How do I register to vote? When is the next election? Where do I vote? February 24, 2015 Municipal Election
If you have not been registered previously, moved, changed your name or become a citizen you have to register before the election. This can be done at the Board of Elections, with an online form or with a deputy registrar.
For information on voter registration, contact the Board of Election Commissioners for the City of Chicago, 69 W Washington Street, Suites 600/800, Chicago, Illinois 60602, 312-269-7900.
To verify your registration, find your polling place and your districts and view sample ballots, go to http://www.Chicagoelections.com or phone the above number.
On Line Registration is available: It is possible to register to vote (or change your address) on line in Illinois if:
The applicant has either an Illinois Driver's License or State ID.
The signature is used for the ballot application.
The applicant has a Social Security number
If the applicant supplies her/his email address (optional), Illinois election code requires election officials to provide this email information to campaign committees and political organizations.
For February 24, 2015, Municipal Election:
Grace Period Voter Registration/Voting: January 28-February 21, 2015, for those who missed the cutoff for standard registration, including name and address changes.
Voters need at least two forms of identification, at least one of which shows the address for their new/updated registration.
Information on early voting and grace period registration sites may be found at http://www.chicagoelections.com/en/grace-period-registration-and-voting.html.
Municipal Runoff and Supplementary Elections: Tuesday, April 7, 2015.
Please be aware that the location of your polling place may have changed because precinct boundaries were changed after City Council redistricting. Verify the location at http://www.Chicagoelections.com.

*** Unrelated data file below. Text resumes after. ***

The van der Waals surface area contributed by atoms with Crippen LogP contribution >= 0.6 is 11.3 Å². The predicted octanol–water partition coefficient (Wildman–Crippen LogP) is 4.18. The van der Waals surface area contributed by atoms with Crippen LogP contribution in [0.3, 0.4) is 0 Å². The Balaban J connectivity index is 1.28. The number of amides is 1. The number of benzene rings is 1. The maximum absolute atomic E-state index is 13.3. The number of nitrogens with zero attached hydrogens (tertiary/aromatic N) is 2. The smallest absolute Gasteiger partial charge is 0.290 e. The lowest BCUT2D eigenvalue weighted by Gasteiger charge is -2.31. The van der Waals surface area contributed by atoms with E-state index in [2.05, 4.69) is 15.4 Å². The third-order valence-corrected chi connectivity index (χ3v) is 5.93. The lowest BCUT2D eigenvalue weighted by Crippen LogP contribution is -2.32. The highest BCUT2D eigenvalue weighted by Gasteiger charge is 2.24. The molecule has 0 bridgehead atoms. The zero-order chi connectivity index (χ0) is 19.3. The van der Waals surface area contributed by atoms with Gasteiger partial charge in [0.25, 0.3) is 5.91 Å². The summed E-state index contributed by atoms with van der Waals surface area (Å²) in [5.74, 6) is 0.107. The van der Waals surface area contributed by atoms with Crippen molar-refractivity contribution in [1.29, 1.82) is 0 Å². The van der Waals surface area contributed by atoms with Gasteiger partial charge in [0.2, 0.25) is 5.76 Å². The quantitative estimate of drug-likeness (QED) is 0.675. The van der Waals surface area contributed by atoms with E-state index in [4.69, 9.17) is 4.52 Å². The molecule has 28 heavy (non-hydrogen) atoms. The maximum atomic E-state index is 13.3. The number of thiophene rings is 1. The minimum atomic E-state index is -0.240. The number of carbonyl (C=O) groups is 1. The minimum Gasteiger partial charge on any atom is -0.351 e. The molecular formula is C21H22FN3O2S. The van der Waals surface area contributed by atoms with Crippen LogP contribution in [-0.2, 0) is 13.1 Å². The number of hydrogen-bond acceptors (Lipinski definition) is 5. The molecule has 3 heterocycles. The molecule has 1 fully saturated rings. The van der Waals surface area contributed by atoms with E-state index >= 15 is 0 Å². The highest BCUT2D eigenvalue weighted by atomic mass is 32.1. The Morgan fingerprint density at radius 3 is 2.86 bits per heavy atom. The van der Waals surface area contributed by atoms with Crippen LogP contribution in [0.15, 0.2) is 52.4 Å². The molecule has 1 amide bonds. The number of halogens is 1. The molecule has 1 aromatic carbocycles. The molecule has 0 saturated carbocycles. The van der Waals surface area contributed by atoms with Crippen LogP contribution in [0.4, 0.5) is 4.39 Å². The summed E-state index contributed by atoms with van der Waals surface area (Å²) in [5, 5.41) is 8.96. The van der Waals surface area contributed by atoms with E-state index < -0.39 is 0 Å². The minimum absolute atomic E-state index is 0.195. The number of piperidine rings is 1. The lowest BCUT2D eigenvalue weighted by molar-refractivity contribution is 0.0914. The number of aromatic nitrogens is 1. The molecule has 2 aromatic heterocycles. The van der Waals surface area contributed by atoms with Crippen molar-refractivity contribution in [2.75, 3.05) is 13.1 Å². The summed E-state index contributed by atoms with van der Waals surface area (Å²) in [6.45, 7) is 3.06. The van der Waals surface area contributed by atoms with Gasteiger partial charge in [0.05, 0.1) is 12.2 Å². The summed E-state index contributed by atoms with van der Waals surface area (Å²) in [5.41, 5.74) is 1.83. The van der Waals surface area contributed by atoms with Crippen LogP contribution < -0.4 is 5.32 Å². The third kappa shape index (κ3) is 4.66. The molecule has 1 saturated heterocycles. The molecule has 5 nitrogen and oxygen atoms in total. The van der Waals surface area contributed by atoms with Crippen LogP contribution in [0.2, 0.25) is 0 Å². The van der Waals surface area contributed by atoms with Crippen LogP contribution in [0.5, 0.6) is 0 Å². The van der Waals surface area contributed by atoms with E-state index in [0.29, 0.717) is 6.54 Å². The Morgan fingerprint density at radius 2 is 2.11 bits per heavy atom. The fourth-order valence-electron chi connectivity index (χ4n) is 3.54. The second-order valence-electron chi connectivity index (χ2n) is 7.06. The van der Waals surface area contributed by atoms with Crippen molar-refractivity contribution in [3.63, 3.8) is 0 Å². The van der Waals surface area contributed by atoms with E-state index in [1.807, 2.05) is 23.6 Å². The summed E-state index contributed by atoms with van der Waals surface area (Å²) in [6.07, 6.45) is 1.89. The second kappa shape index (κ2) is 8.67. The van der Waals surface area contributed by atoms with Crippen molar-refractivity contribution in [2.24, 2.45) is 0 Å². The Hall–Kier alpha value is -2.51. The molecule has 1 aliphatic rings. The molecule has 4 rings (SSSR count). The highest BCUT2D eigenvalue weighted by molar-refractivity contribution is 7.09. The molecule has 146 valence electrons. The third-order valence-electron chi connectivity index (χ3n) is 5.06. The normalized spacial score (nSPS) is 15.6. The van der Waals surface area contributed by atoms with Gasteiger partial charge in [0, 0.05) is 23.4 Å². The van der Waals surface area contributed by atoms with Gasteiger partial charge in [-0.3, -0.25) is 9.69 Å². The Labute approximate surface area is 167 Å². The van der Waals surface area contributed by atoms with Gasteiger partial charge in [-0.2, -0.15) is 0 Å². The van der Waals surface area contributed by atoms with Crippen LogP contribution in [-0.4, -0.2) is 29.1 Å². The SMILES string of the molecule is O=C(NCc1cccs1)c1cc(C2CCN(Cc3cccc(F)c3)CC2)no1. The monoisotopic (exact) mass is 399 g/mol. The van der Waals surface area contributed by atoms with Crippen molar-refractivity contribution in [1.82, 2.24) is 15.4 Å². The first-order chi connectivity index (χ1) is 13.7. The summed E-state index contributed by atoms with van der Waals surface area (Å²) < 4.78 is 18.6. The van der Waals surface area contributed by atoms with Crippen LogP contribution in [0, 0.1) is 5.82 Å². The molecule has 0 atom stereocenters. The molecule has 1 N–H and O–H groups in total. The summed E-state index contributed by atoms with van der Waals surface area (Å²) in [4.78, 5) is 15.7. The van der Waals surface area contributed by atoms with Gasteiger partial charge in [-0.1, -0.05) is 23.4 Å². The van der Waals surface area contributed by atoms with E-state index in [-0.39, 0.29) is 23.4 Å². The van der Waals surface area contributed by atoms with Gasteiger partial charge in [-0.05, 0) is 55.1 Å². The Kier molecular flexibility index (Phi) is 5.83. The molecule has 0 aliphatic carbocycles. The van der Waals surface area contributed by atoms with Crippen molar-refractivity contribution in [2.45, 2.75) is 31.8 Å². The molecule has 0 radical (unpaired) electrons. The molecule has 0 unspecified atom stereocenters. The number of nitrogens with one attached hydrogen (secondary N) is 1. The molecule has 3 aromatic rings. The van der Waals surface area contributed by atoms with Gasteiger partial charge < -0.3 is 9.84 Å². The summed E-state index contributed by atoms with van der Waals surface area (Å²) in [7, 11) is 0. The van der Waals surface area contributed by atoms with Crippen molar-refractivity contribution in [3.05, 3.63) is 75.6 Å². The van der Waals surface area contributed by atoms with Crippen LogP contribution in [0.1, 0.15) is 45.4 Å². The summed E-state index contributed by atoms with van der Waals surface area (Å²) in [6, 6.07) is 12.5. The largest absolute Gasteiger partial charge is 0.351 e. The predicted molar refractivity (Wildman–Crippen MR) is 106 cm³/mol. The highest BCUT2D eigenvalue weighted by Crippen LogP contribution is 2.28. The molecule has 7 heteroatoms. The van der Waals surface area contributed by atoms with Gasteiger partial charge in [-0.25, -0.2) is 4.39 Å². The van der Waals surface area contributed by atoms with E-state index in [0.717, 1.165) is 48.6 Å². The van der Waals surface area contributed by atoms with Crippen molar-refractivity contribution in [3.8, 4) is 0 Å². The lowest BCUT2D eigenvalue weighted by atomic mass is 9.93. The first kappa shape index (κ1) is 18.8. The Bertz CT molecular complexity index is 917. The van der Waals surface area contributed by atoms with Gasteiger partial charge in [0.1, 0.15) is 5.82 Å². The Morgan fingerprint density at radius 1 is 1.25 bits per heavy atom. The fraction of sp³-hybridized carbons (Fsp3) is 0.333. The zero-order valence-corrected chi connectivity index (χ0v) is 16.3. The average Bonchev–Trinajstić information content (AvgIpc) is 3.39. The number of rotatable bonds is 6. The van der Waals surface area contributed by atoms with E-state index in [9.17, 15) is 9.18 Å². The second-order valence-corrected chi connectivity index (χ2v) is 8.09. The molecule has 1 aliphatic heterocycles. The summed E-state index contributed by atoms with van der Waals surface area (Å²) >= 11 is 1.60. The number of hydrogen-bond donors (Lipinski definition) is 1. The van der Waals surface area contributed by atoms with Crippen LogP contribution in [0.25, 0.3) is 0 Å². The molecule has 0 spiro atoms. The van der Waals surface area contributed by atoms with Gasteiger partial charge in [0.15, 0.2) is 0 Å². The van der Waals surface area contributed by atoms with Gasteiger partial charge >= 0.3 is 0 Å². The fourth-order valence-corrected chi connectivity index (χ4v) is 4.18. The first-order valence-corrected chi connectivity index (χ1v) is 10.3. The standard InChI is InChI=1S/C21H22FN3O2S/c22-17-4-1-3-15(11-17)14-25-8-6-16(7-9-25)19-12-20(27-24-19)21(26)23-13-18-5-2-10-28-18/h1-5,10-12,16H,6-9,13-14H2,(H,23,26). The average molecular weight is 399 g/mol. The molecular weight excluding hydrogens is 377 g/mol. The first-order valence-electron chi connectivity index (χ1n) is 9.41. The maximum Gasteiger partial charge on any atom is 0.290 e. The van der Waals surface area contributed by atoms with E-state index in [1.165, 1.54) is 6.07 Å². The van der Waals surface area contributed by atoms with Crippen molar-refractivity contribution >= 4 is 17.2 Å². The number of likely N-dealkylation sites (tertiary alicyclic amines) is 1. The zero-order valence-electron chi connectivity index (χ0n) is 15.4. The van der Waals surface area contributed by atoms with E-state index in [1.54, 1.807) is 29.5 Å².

No ID is required for voting in the voter's home precinct on Election Day unless the voter is voting for the first time and has registered by mail without verification. This information would be indicated to the judges by the Electronic Poll Book.
In addition to voting in the assigned precinct there are the following options:
Municipal Election February 24, 2015
If the absentee ballot has not been submitted the voter may vote in her/his precinct.
69 W Washington, Lower Level, 9 AM to 5 PM
February 4 on the WTTW-Channel 11 program, "Chicago Tonight" (7 PM)
February 5 on WLS-TV Channel 7/Univision hosted by the League of Women Voters (Aired again after the 10pm news.)
February 10 on WBBM-TV Channel 2 and WVON Radio hosted by the Chicago Urban League.
If no candidate receives a majority of the votes in any of those contests, a run-off election will be conducted April 7 in those contests with the two candidates who received the most votes on Feb. 24.
At the February 24, 2015 Municipal Election, Chicago voters also will DECIDE various advisory/non-binding referenda:
Citywide referenda (non-binding):
Whether employers should be required to offer paid leave in the event of illness, domestic violence or an emergency school closing.
Whether workers who commit domestic violence should be required to receive treatment as a condition of continued employment.
Whether Chicago or Illinois should seek a system of campaign finances that involve a mix of small, private contributions and public funding. LWVChicago recommends a YES vote on "Should the City of Chicago or the State of Illinois reduce the influence of special interest money in elections by financing campaigns using small contributions from individuals and a limited amount of public money?"
In the wards listed:
Whether to elect the Chicago School Board:Wards: 1, 3, 4, 5, 6, 7, 8, 10, 12, 14, 15, 16, 17, 19, 20, 21, 22, 24, 25, 26, 27, 28, 29, 30, 31, 32, 33, 34, 35, 36, 37, 38, 40, 45, 46, 47, 49, 50.
This question will NOT appear on ballots in the following wards: 2, 9, 11, 13, 18, 23, 39, 41, 42, 43, 44, and 48.
A sample ballot may be obtained by going to http://www.chicagoelections.com.
Major Chicago newspapers provide helpful information on the candidates.